Great Post Q!!

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#52    Ball Lightning

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Posted 15 March 2008 - 01:03 PM


The last one I read about was the structure off the Japanese coast. It's a fascinating subject and I'm looking forward to seeing the results from any further underwater investigation. thumbsup.gif



#53    BenFiasco

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Posted 19 March 2008 - 09:11 PM

Really interesting pictures and reads ... thanks a lot guys.  Hmm, based off these pictures the idea of a natural formation is doubtful.  This certainly raises quite a few amount of questions.  I really like the idea of a past great civilization that left Earth via space and is out there today elsewhere.  These underwater pyramids are what is left of them.  It is an interesting theory.  Only about 4% of our oceans have been THOROUGHLY explored, who knows what other structures are dwelling in the ocean, or perhaps in other layers of the planet.  All things to think about  wink2.gif  ... I especially like the thing I heard that the deserts were formed by nuclear wars from these past civilizations.

Posted Image

#54    radionactive

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Posted 23 August 2010 - 07:18 AM

View PostThe Spartan, on 29 February 2008 - 04:09 PM, said:

one more..some straight lines off cuba...
<img src="http://www.satellite...a/cuba_5_A.jpg" border='0' alt='linked-image'>

<img src="http://www.satellite...a/cuba_5_B.jpg" border='0' alt='linked-image'>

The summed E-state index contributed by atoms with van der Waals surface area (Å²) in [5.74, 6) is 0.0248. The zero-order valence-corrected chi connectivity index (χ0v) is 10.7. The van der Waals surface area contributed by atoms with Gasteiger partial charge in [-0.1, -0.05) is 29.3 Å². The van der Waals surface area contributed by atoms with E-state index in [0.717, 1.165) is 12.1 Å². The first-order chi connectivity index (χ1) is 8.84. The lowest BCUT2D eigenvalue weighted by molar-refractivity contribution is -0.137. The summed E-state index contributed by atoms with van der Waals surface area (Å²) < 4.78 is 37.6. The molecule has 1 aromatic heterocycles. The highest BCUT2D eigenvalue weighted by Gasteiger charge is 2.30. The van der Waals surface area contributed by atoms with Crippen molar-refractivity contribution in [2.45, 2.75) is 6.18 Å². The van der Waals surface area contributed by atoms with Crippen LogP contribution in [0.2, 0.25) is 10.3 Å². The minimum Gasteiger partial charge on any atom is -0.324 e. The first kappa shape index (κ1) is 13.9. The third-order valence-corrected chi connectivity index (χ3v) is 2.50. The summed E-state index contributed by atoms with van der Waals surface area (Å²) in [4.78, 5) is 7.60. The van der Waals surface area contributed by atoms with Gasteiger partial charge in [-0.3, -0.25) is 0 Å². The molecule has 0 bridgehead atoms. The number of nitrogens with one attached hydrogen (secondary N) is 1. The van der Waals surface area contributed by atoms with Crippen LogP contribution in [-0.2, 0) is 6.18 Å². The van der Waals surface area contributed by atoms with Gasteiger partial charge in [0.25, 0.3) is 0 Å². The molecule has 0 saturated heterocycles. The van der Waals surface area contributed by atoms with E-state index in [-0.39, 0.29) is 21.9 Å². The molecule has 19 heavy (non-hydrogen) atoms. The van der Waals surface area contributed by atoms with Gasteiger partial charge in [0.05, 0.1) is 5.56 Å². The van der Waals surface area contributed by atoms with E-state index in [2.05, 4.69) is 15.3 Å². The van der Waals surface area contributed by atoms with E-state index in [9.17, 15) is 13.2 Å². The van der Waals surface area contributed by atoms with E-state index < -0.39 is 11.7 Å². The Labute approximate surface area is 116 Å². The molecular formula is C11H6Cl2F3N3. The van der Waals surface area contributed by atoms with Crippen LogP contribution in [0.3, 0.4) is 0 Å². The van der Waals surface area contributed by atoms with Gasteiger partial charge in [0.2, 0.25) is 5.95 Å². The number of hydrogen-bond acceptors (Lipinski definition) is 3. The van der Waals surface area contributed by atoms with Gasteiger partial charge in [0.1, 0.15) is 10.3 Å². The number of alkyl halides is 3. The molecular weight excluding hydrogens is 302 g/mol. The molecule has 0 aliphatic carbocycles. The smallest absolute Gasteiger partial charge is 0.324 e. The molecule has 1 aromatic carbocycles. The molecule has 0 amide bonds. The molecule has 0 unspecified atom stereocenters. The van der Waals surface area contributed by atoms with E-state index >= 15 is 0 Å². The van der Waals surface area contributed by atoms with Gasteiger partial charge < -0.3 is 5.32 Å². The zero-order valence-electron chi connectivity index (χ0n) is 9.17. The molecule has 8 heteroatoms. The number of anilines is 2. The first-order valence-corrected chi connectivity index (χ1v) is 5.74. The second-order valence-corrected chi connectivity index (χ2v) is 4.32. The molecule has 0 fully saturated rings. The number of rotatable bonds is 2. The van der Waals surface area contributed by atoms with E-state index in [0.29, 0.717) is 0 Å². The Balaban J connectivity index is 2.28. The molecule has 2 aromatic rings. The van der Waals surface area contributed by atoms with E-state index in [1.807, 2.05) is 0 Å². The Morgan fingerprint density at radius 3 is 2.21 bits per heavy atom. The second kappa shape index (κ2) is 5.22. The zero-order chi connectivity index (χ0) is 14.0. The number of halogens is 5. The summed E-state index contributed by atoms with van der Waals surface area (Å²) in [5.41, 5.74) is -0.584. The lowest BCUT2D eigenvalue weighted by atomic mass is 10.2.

<img src="http://www.satellite...a/cuba_3_A.jpg" border='0' alt='linked-image'>

All Images  - Source - <a href="http://www.satellite...cuba/cuba.html" target="_blank">http://www.satellite...overies.com</a>

There could be a perfectly reasonable and rational explanation for these curious looking lines.

These are likely to be anchor-drag lines on the sea-floor from large ships moored in the area. Ships are known to drag their anchors along the ocean floor, particularly during bad weather, and create extremely long scars that look just like the following image:

Posted Image

The above image is a sonar image of a deep trench dug by the dragging of a ship anchor through the sand on the bottom of the sea.  More than likely, the images posted here of mysterious lines underneath the waves are nothing more than the build up (over several decades) of ships dragging their anchors along the sea-floor.

Any other suggestions would be secondary.


#55    TheSearcher

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Posted 23 August 2010 - 07:26 AM

View Postradionactive, on 23 August 2010 - 07:18 AM, said:

There could be a perfectly reasonable and rational explanation for these curious looking lines.

These are likely to be anchor-drag lines on the sea-floor from large ships moored in the area. Ships are known to drag their anchors along the ocean floor, particularly during bad weather, and create extremely long scars that look just like the following image:

Posted Image

The above image is a sonar image of a deep trench dug by the dragging of a ship anchor through the sand on the bottom of the sea.  More than likely, the images posted here of mysterious lines underneath the waves are nothing more than the build up (over several decades) of ships dragging their anchors along the sea-floor.